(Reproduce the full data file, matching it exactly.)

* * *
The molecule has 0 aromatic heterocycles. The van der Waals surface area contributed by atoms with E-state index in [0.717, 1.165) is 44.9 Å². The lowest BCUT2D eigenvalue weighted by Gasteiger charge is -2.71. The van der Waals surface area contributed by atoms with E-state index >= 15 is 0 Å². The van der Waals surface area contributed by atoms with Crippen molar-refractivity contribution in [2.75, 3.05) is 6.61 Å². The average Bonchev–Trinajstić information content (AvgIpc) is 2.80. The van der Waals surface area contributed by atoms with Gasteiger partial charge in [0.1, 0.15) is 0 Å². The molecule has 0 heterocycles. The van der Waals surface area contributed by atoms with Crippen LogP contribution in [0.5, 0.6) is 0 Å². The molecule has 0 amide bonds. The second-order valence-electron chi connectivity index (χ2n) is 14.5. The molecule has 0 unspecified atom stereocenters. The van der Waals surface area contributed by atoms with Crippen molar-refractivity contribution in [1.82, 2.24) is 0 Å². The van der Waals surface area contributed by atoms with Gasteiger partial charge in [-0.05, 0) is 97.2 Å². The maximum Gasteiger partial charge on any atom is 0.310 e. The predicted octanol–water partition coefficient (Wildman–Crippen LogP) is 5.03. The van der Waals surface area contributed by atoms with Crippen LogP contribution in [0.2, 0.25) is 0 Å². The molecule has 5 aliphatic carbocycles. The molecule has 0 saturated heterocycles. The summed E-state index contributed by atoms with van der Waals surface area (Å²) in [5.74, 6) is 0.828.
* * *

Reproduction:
The molecule has 0 aromatic heterocycles. The van der Waals surface area contributed by atoms with E-state index in [0.717, 1.165) is 44.9 Å². The lowest BCUT2D eigenvalue weighted by Gasteiger charge is -2.71. The van der Waals surface area contributed by atoms with E-state index >= 15 is 0 Å². The van der Waals surface area contributed by atoms with Crippen molar-refractivity contribution in [2.75, 3.05) is 6.61 Å². The average Bonchev–Trinajstić information content (AvgIpc) is 2.80. The van der Waals surface area contributed by atoms with Gasteiger partial charge in [0.1, 0.15) is 0 Å². The molecule has 0 heterocycles. The van der Waals surface area contributed by atoms with Crippen LogP contribution in [0.5, 0.6) is 0 Å². The molecule has 0 amide bonds. The second-order valence-electron chi connectivity index (χ2n) is 14.5. The molecule has 0 unspecified atom stereocenters. The van der Waals surface area contributed by atoms with Crippen molar-refractivity contribution in [1.82, 2.24) is 0 Å². The van der Waals surface area contributed by atoms with Gasteiger partial charge in [-0.05, 0) is 97.2 Å². The maximum Gasteiger partial charge on any atom is 0.310 e. The predicted octanol–water partition coefficient (Wildman–Crippen LogP) is 5.03. The van der Waals surface area contributed by atoms with Crippen LogP contribution in [0.2, 0.25) is 0 Å². The molecule has 5 aliphatic carbocycles. The molecule has 0 saturated heterocycles. The summed E-state index contributed by atoms with van der Waals surface area (Å²) in [5.74, 6) is 0.828.